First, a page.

Business booming for Christmas tree farmers

We saw what you did: Dean Kominek cuts down one of thousands of trees for the season. Photo: Clare McCabe

We saw what you did: Dean Kominek cuts down one of thousands of trees for the season. Photo: Clare McCabe

December 1 was the peak day to buy a Christmas tree, say its seasonal farmers.

Among them, Ziggy Kominek expects to sell thousands of them this year to meet demand in the Southern Tablelands and greater Canberra region.

The family business was set up on the outskirts of Gundaroo 16 years ago.

On the weekend, the Komineks sold about 400 trees at 'Santa's Shaped Christmas Tree Farm'; 280 of those were sold on the Sunday, December 1.

Mr Kominek said the number of trees grown this year had eased because of the drought conditions, but the farm had between 6000 to 7000 ready to sell.

"We have about 35,000 to 40,000 trees planted, but not all are ready. They are in different stages of growth," he said.

More people are choosing to buy real Christmas trees over the plastic variety, Mr Kominek said.

"People come out with the family and enjoy the farm for a few hours. They come and get a choice of thousands of Christmas trees," he said.

As well as creating a tradition, more are choosing fresh trees for environmental reasons.

"Our trees ... soak up carbon dioxide and produce oxygen and store carbon, as long as you don't burn the tree when you're finished with it," he said.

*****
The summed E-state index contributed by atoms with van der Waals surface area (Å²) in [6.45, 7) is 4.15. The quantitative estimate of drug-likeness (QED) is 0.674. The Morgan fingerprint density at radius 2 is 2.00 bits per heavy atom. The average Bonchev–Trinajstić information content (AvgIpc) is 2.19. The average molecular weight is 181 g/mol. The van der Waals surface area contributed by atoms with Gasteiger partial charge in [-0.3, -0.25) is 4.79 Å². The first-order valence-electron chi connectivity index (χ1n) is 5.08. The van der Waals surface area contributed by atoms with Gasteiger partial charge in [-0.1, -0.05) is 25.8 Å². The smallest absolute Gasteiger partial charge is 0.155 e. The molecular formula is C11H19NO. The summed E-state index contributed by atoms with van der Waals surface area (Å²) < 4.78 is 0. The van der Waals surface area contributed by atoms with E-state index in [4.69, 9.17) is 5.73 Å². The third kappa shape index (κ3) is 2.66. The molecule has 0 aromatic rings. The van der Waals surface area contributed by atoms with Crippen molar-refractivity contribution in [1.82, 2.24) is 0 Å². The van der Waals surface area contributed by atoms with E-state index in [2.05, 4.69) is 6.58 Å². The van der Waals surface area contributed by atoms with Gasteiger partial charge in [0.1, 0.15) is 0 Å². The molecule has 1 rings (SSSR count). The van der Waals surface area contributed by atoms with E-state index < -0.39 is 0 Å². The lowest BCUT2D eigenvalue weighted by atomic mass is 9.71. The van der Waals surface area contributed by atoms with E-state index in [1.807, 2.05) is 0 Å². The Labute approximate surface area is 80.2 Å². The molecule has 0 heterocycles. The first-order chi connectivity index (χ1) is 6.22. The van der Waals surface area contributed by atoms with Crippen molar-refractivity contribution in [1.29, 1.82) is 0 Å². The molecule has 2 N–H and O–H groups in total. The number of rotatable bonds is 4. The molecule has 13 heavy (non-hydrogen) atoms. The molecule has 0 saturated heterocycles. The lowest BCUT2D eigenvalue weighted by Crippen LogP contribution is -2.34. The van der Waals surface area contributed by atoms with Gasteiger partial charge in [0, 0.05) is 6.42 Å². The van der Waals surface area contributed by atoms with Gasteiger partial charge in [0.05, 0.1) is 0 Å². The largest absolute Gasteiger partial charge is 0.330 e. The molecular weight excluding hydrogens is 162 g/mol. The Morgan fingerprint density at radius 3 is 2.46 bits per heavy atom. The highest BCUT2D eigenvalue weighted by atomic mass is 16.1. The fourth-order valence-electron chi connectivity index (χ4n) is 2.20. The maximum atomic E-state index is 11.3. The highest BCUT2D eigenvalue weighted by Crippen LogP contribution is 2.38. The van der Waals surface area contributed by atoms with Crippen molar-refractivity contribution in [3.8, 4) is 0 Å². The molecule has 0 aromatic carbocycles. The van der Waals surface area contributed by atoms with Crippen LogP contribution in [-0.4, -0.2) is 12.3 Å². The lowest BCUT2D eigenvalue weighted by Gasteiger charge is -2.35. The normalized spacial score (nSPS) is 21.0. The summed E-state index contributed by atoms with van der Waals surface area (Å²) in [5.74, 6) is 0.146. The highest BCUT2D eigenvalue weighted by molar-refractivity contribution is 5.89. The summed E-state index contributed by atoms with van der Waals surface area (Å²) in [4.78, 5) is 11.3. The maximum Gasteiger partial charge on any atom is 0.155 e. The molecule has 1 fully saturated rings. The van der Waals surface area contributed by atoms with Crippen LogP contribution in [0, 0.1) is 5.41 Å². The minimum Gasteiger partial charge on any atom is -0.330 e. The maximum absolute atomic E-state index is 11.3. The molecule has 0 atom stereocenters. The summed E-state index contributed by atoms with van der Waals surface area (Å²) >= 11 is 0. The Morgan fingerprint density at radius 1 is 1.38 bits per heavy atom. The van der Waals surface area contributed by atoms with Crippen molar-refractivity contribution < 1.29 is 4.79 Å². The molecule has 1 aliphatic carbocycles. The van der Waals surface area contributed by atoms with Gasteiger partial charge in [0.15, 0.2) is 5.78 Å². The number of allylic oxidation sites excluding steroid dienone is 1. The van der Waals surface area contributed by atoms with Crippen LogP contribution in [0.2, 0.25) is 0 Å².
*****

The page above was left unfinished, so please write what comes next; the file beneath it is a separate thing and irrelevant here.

Expired trees can be mulched or composted to maintain the carbon-neutral status, he said.

The cost

When is the right time to buy? Some tree farms will raise prices the closer the date to Christmas, but at the moment a seven-foot tree will set you back about $70, Mr Kominek said.

When is the right time to purchase a Christmas tree?

When is the right time to purchase a Christmas tree?

However, his prices would also rise closer to Christmas Day. "Earlier in the year, you can buy a tree for $20 or $30 cheaper," he said. The earlier you buy, the longer you will have the tree to enjoy, he added.

Tree care

Most trees should last about six weeks if cared for properly. "You have to look after them," said Mr Kominek. "If you are going away for a long time over Christmas, it won't last."

He recommended a tree stand, not a bucket, to support the tree. "You need a stand to access the trunk under the waterline," he said.

A week after being cut down, the tree will ooze sap and cover its trunk, blocking water absorption. Using a serrated knife or hacksaw, cut into the bark just under the waterline to ensure the tree has access to water, Mr Kominek said.

Water the tree regularly and it away from heat sources.

Buy local

  • Santa's Shaped Christmas Trees

4144 Gundaroo Road, Gundaroo